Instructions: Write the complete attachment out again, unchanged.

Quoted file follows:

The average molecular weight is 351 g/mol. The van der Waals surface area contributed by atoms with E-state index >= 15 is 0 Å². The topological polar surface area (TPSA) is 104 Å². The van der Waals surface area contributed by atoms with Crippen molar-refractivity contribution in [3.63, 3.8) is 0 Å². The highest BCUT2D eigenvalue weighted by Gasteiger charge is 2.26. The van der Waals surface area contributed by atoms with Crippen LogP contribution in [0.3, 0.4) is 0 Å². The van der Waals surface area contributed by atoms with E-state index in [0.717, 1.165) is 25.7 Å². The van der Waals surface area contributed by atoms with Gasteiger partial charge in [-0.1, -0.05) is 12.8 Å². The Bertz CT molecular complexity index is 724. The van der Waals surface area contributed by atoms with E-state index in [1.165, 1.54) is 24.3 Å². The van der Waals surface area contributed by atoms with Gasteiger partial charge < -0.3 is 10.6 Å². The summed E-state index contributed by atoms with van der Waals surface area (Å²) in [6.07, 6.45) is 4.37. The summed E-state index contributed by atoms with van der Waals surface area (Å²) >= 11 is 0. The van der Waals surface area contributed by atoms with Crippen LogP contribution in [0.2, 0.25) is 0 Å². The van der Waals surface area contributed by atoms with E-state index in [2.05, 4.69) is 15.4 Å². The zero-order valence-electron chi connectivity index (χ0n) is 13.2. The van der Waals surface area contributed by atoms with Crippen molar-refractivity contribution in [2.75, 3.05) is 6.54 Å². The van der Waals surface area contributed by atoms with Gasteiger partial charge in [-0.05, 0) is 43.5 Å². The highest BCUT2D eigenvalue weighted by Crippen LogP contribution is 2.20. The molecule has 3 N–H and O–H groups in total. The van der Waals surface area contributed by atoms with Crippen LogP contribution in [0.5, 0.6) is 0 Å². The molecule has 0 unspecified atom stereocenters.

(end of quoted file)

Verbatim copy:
The average molecular weight is 351 g/mol. The van der Waals surface area contributed by atoms with E-state index >= 15 is 0 Å². The topological polar surface area (TPSA) is 104 Å². The van der Waals surface area contributed by atoms with Crippen molar-refractivity contribution in [3.63, 3.8) is 0 Å². The highest BCUT2D eigenvalue weighted by Gasteiger charge is 2.26. The van der Waals surface area contributed by atoms with Crippen LogP contribution in [0.3, 0.4) is 0 Å². The van der Waals surface area contributed by atoms with E-state index in [0.717, 1.165) is 25.7 Å². The van der Waals surface area contributed by atoms with Gasteiger partial charge in [-0.1, -0.05) is 12.8 Å². The Bertz CT molecular complexity index is 724. The van der Waals surface area contributed by atoms with E-state index in [1.165, 1.54) is 24.3 Å². The van der Waals surface area contributed by atoms with Gasteiger partial charge < -0.3 is 10.6 Å². The summed E-state index contributed by atoms with van der Waals surface area (Å²) in [6.07, 6.45) is 4.37. The summed E-state index contributed by atoms with van der Waals surface area (Å²) >= 11 is 0. The van der Waals surface area contributed by atoms with Crippen LogP contribution in [0.2, 0.25) is 0 Å². The van der Waals surface area contributed by atoms with E-state index in [2.05, 4.69) is 15.4 Å². The zero-order valence-electron chi connectivity index (χ0n) is 13.2. The van der Waals surface area contributed by atoms with Crippen molar-refractivity contribution in [2.75, 3.05) is 6.54 Å². The van der Waals surface area contributed by atoms with Gasteiger partial charge in [-0.05, 0) is 43.5 Å². The highest BCUT2D eigenvalue weighted by Crippen LogP contribution is 2.20. The molecule has 3 N–H and O–H groups in total. The van der Waals surface area contributed by atoms with Crippen LogP contribution in [0.5, 0.6) is 0 Å². The molecule has 0 unspecified atom stereocenters.